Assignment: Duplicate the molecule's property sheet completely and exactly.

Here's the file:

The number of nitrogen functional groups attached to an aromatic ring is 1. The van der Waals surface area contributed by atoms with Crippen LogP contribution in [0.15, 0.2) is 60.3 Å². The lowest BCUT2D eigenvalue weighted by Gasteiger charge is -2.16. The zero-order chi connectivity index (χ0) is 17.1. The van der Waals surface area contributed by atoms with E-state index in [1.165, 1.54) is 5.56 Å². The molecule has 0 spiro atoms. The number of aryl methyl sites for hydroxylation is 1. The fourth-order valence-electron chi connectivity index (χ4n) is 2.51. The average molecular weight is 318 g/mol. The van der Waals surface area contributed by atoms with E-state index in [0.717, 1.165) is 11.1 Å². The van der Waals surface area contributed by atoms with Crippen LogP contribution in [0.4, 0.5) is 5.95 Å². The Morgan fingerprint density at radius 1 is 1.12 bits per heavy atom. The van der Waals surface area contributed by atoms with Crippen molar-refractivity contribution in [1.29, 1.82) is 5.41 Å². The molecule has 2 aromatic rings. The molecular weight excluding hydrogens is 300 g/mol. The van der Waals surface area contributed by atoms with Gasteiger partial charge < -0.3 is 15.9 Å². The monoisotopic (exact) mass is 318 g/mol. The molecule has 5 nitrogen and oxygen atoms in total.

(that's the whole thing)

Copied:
The number of nitrogen functional groups attached to an aromatic ring is 1. The van der Waals surface area contributed by atoms with Crippen LogP contribution in [0.15, 0.2) is 60.3 Å². The lowest BCUT2D eigenvalue weighted by Gasteiger charge is -2.16. The zero-order chi connectivity index (χ0) is 17.1. The van der Waals surface area contributed by atoms with E-state index in [1.165, 1.54) is 5.56 Å². The molecule has 0 spiro atoms. The number of aryl methyl sites for hydroxylation is 1. The fourth-order valence-electron chi connectivity index (χ4n) is 2.51. The average molecular weight is 318 g/mol. The van der Waals surface area contributed by atoms with E-state index in [0.717, 1.165) is 11.1 Å². The van der Waals surface area contributed by atoms with Crippen LogP contribution in [0.4, 0.5) is 5.95 Å². The Morgan fingerprint density at radius 1 is 1.12 bits per heavy atom. The van der Waals surface area contributed by atoms with Crippen molar-refractivity contribution in [1.29, 1.82) is 5.41 Å². The molecule has 2 aromatic rings. The molecular weight excluding hydrogens is 300 g/mol. The van der Waals surface area contributed by atoms with Gasteiger partial charge < -0.3 is 15.9 Å². The monoisotopic (exact) mass is 318 g/mol. The molecule has 5 nitrogen and oxygen atoms in total.